Sope Creek (via Paper Mill Road)

Location: North Central Georgia
Trip Starts: Paper Mill Road
Trip Ends: Paper Mill Road
Total Distance: 2.7 miles
Hike Type: Roundtrip, Loop Hike
Hike Difficulty: Moderate
Trails Used: Sope Creek Trail
Trail Traffic: Light to Moderate
Trip Type: Day Hike
More Information:

National Park Service
Chattahoochee National Recreation Area
1978 Island Ford Parkway
Atlanta, GA 30350


Sope Creek is named for a full-blooded Cherokee Indian who lived along its banks. The Indians had been removed by law from the area in 1838, but somehow Old Chief Sope managed to remain. It is said that little boys in the area would run away from home to visit the kindly man who told them stories and taught them Cherokee words.

The stone ruins along the creek are remnants of the Marietta Paper Mill which produced a large portion of the South’s paper from 1855 to 1902. Union troops burned the original mills in 1864. Contrary to popular belief, the ruins are from the buildings erected after the Civil War. To reach the mills, visitors must use the car parking lot at Sope Creek on Paper Mill Road and descend on foot to the ruins.

This three mile loop hike skirts the edge of the Marietta Paper Mill and descends along a well worn hiking trail to Sope Creek. It crosses some mountain biking routes on occasion, so be sure to watch the trail carefully. After following along the banks of Sope Creek for about a mile, it climbs back toward Sibley Pond and loops to the parking area where the hike began.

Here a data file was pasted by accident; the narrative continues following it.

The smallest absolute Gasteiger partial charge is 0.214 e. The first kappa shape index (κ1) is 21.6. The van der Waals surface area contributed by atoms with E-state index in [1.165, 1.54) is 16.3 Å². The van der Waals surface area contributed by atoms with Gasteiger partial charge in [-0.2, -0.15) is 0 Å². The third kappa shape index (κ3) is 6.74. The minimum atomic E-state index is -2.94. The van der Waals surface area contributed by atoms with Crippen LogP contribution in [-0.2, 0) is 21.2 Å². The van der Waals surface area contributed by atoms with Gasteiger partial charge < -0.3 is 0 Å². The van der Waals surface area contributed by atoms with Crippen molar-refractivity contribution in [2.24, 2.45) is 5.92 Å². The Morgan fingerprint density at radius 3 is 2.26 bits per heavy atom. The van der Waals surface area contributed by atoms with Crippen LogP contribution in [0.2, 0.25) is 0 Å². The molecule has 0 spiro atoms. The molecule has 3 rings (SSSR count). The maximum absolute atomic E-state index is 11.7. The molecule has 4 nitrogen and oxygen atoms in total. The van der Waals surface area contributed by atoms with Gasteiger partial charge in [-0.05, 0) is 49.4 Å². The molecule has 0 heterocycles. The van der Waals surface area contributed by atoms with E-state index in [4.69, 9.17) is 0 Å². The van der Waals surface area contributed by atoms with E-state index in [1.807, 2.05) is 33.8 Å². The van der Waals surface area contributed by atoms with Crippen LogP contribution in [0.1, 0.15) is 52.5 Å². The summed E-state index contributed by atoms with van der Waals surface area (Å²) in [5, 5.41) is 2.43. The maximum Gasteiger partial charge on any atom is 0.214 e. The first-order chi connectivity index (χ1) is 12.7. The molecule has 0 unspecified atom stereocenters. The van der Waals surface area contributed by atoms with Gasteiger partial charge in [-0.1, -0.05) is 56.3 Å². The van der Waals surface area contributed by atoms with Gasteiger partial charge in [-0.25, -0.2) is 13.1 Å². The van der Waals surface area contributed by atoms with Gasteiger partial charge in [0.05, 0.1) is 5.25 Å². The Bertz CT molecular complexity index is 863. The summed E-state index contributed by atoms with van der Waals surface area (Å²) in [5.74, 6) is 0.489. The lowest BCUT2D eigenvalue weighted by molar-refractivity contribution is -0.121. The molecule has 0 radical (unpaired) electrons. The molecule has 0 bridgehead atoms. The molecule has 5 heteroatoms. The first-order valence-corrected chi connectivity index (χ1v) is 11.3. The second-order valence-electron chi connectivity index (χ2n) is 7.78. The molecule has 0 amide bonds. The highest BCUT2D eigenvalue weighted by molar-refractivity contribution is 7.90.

GPS Coordinates:


  1. Kay Harrison says:

    Thank you for posting accurate information about old Chief Sope. As a child, I was entertained with stories about Chief Sope from Grandpa Holt, whose own grandfather knew the Chief. Grandpa Holt showed us where Chief Sope had lived and where he was buried. Many people say there was no Chief Sope but I knew Grandpa Holt to be a forthright man who was honest and genuine. He wanted little for himself and lived in a small Windstream anchored near a creek. He kept his milk and butter in his “refrigerator “ carved in the edge of the creek. He learned much from the lessons passed down to him from Chief Sope and he generously shared them with any young people who took the time to listen.
    Thank you again,

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